Guitar Meets Sequencer
Recording MIDI guitar tracks into a software sequencer requires a bit more forethought than the average keyboardist needs to confront. First, you must determine if you will record MIDI data over a single MIDI channel or use one channel per string. You have many more options if each string's output has a dedicated MIDI channel, but that requires advance setup in the guitar controller as well as the host program. Most obviously, you will need to consider the way in which the sequencer handles multiple MIDI channels. If you are using software synthesizers, you'll have to think about setting them up for multitimbral performance.
For the MIDI guitarist, there are two basic ways a sequencer can handle multiple-channel recording of MIDI data; both approaches have their pros and cons. MOTU Digital Performer (DP), for example, operates on a single-MIDI-channel-per-track basis. That means you will need to set up six tracks, one for each string and its associated MIDI channel. Although it may seem a bit unwieldy from a visual standpoint, there is a major advantage to this type of setup: you can use DP's real-time MIDI Effects plug-ins to easily transform your MIDI guitar input in a variety of flexible ways. You can quickly transpose any individual string and simultaneously harmonize it to virtually any imaginable scale while applying a customizable arpeggiator. You can create polyrhythmic, multitimbral monsters. Furthermore, DP's Device feature lets you stack synths, so each string could have custom synthesizer layers. Of course, multiple tracks can be difficult to manage if you are cleaning up glitches or fine-tuning note durations. Fortunately, with the advent of the Sequence Editor window, DP lets you view multiple tracks in a unified piano-roll-style editor (see Fig. 2).
A String of Polyphonies
Digital audio sequencers such as Apple Logic, Steinberg Cubase, and Cakewalk Sonar favor multichannel MIDI tracks. On the plus side, it is absurdly simple to record the individual MIDI output of all six strings. Editing is equally simple, especially if you color code the note display of the piano-roll-style window by MIDI channel. That way, each color will also represent one of the six strings (see Fig. 3). However, creating elaborate multitimbral setups as described for DP can be a convoluted affair.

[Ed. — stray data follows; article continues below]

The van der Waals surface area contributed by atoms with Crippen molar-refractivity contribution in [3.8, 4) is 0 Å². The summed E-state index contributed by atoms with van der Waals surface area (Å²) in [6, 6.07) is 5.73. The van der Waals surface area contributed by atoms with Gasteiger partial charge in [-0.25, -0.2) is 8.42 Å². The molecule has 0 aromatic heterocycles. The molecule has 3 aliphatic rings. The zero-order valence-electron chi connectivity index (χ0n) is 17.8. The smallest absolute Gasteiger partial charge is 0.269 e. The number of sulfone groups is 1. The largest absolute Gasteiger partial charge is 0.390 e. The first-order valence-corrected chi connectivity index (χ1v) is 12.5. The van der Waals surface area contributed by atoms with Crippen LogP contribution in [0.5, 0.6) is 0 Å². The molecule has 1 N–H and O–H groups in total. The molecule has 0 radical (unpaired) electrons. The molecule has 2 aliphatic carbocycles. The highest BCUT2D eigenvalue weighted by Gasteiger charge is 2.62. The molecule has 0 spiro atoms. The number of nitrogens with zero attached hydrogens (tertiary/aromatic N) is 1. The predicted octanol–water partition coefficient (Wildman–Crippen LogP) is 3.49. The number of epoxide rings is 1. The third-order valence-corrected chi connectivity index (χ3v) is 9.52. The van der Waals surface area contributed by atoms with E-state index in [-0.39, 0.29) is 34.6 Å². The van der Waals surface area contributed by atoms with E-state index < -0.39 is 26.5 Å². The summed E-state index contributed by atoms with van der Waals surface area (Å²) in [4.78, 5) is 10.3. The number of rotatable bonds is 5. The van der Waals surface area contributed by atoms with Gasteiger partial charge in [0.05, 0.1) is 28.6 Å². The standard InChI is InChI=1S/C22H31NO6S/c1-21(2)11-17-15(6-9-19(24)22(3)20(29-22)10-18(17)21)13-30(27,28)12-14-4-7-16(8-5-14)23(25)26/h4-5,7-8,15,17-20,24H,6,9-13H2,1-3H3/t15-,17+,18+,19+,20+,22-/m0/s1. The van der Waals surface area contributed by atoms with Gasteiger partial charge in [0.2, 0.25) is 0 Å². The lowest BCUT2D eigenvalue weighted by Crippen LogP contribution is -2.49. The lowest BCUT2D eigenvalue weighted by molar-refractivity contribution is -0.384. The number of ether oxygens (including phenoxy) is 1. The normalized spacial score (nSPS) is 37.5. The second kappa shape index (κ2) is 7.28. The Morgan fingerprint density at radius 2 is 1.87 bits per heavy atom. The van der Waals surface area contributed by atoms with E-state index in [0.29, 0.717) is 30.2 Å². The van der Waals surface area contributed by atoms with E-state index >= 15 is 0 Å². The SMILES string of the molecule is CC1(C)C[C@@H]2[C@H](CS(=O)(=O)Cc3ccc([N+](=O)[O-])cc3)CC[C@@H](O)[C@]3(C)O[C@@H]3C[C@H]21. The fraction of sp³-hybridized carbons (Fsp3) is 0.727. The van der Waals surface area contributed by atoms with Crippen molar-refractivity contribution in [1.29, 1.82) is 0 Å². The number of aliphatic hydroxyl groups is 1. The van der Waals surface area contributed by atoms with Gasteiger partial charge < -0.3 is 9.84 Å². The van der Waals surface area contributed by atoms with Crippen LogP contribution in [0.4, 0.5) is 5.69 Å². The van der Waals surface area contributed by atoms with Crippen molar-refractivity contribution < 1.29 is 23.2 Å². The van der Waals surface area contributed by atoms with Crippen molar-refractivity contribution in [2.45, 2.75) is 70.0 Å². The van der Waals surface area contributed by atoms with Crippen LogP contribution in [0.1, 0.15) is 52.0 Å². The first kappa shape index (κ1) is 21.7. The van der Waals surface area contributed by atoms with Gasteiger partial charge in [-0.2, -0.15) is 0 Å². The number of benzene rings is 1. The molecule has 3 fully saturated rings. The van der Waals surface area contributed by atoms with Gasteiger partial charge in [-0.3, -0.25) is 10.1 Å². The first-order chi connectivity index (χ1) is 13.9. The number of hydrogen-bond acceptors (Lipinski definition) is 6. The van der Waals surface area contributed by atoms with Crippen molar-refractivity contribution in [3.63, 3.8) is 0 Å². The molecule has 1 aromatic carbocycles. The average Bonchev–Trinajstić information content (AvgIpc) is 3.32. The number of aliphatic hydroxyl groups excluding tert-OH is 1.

FIG. 3: A single track in Steinberg Cubase SX3 can handle all six MIDI channels from your guitar. Fortunately, you can color code each MIDI channel and string in its Graphical Editor.
Setting up a multitimbral virtual synth is usually a relatively simple process; if your target instrument is not multitimbral, you can always load multiple instances of the instrument (if your processor is up to the task). With DP's multiple-track scheme, you simply instantiate a multitimbral synth and assign the desired patch or patches to successive tracks and MIDI channels. In Logic, for instance, you assign a Multitimbral Audio instrument to a track, and set the track's MIDI input to All. You can then assign the patch or patches for each MIDI channel on the synth's multitimbral setup. If you want to send your guitar's MIDI output to different virtual synths, assign the MIDI inputs of individual tracks to each string's designated MIDI channel; you can then use Logic's arpeggiators, transposition, and other MIDI processors for individual strings (for more information about string transposition, see the sidebar “Tuner Casserole”).
To further minimize glitching, it's often best to limit multitimbral synths to monophonic performance for each string and channel. That way, the synth is limited in note choices. As an additional benefit, the instrument is more effective for playing clear solo lines, because with a single-note priority for each string, each successive note on the same string will stop the previous note, just like a guitar. Consequently, you will avoid the tails of long envelopes bleeding into your next note when playing on the same string. Most multitimbral soft synths provide easy access to voice-allocation parameters in order to conserve CPU cycles, and you can usually save your setup as a multitimbral patch (see Fig. 4).
Cleanup on Track Three